Could Andrew Symonds' Exit Spark the Fuse for Future Leavers?

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Could Andrew Symonds' Exit Spark the Fuse for Future Leavers?
(Photo by David Hardenberg/Getty Images)

Andrew Symonds has been sent home; and his offer of a new 12-month contract with Cricket Australia withdrawn, after an alcohol incident while on tour with the Australians in England.

Symonds has been in good form of late in the shortest form of the game, after a string of good performance for the Deccan Chargers in the IPL 2009.

Symonds had been sidelined for most of 2009 after the "gone fishing" incident, and had just managed to win back his place in the Australian squad for the World Cup T20.

Things were looking up for the English-born cricketer, who would have liked to win the only trophy Australia has yet to add to their cabinet, but also seek revenge of an Ashes series (if there were injuries to any of the current Test squad).

Symonds was caught drinking with fellow teammates in an English pub, while supporting his local rugby team—days before the beginning of the tournament. This was in breach of his Cricket Australia contract, where he was not aloud to drink alcohol in public.

Observers and former players are predicting that the 33-year old is likely to exit the International scene, and concentrate on his current contract with the Deccan Chargers.

Yet could his exit spark the fuse that send more players packing from playing international cricket?

The IPL doesn't hold the pride of playing for one's country, but also doesn't carry the burden of failing under one's flag.

Former Australian players such as Matthew Hayden, Adam Gilchrist, and Shane Warne have made the IPL a lucrative investment after their retirement from the international scene.

Hayden has gone as far as saying that he would not pull on the "baggy green" again, because he wouldn't carry the freedom which he does with his IPL contract.

But who would blame him? He get's to hit the surf in the morning, and destroy inexpereinced Indian bowlers in the afternoon.

Along with this, one month of cricket, four hours a day (max), brings in enough money for him and time to support his family, as well as his hobbies. Same can be said for Warne and Gilchrist.

What would stop Symonds from doing the same? He could have a few beers the night before a game, and recover from his hangover a few hours before the start of play.

Deccan Chargers have announced that they would back Symonds, and they were happy to have him if Cricket Australia were to scrap his contract.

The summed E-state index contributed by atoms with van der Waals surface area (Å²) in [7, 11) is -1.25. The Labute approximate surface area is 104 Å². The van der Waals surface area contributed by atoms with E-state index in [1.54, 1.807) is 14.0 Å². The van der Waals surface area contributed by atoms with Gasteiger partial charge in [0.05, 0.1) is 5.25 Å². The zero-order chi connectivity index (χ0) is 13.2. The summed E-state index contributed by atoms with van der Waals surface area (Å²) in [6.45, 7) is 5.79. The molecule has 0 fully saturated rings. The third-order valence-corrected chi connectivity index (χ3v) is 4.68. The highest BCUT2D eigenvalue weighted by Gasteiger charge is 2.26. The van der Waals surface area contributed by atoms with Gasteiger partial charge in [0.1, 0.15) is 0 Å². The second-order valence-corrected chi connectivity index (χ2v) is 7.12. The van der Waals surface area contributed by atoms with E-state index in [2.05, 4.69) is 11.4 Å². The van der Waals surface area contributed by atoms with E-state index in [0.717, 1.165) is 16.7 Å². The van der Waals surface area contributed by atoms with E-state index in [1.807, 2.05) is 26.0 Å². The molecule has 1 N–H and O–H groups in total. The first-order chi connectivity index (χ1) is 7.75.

Yet what happens if Symonds doesn't want a contract with Cricket Australia? Would he want to have to keep looking over his shoulder every time he did something he enjoyed?

Only the pride for playing one's country, and the meaning behind it, will make Symonds decision for him.

After numerous situations, maybe it's time for him to hang up the baggy green, and relax a while.

Yet what could stop current players from doing the same?

Chris Gayle is suggesting that he could be following the same path. What could stop the Kevin Pieterson's and Virender Sehwags's of the game from doing the same?

As much as the idea of making millions playing in the IPL is great, we must remember that those who perform, and those who earn the money they do, have put in the hours and years into their game.

Being able to repeat the form of Gilchrist and Hayden, it must be remembered that playing their natural game was perfected through international cricket, and is now prospering for them on the IPL scene.

One must first prove on the international scene that they are up there with the world's greatest, before they can start believing that they are bigger than the international scene. Gilchrist and Hayden are the exception, not the rule.

Remember that players who don't perform are unlikely to have their IPL contracts renewed. Could Symonds repeat his current form in eleven months time?

Only time will tell whether Symonds walks, or he stands his ground for the CA's decision. If he's given out, and loses his contract, he falls back on minimum cricket until April 2010.

If he's given "not out", he will have to change his attitude, his goals, and his views on the 'green and gold' of the Australian strip.

Do you think the IPL could end the future of international cricket for various cricketers?

 

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